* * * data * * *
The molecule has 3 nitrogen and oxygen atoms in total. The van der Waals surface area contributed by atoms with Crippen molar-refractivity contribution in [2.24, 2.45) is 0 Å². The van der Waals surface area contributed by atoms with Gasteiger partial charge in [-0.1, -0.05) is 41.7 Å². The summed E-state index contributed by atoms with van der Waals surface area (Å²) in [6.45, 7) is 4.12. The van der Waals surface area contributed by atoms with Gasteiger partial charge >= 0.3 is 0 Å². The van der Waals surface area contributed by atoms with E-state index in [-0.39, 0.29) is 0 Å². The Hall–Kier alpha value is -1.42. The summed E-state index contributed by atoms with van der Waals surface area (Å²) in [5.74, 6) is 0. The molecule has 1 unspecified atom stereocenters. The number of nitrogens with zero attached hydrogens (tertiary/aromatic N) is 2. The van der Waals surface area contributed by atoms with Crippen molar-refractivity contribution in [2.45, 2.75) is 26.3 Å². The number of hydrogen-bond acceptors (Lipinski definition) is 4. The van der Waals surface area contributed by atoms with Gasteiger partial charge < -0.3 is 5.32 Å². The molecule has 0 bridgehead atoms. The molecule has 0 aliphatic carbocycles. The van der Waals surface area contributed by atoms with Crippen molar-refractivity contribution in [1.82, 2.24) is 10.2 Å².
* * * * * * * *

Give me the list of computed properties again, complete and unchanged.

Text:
The molecule has 3 nitrogen and oxygen atoms in total. The van der Waals surface area contributed by atoms with Crippen molar-refractivity contribution in [2.24, 2.45) is 0 Å². The van der Waals surface area contributed by atoms with Gasteiger partial charge in [-0.1, -0.05) is 41.7 Å². The summed E-state index contributed by atoms with van der Waals surface area (Å²) in [6.45, 7) is 4.12. The van der Waals surface area contributed by atoms with Gasteiger partial charge >= 0.3 is 0 Å². The van der Waals surface area contributed by atoms with E-state index in [-0.39, 0.29) is 0 Å². The Hall–Kier alpha value is -1.42. The summed E-state index contributed by atoms with van der Waals surface area (Å²) in [5.74, 6) is 0. The molecule has 1 unspecified atom stereocenters. The number of nitrogens with zero attached hydrogens (tertiary/aromatic N) is 2. The van der Waals surface area contributed by atoms with Crippen molar-refractivity contribution in [2.45, 2.75) is 26.3 Å². The number of hydrogen-bond acceptors (Lipinski definition) is 4. The van der Waals surface area contributed by atoms with Gasteiger partial charge < -0.3 is 5.32 Å². The molecule has 0 bridgehead atoms. The molecule has 0 aliphatic carbocycles. The van der Waals surface area contributed by atoms with Crippen molar-refractivity contribution in [1.82, 2.24) is 10.2 Å².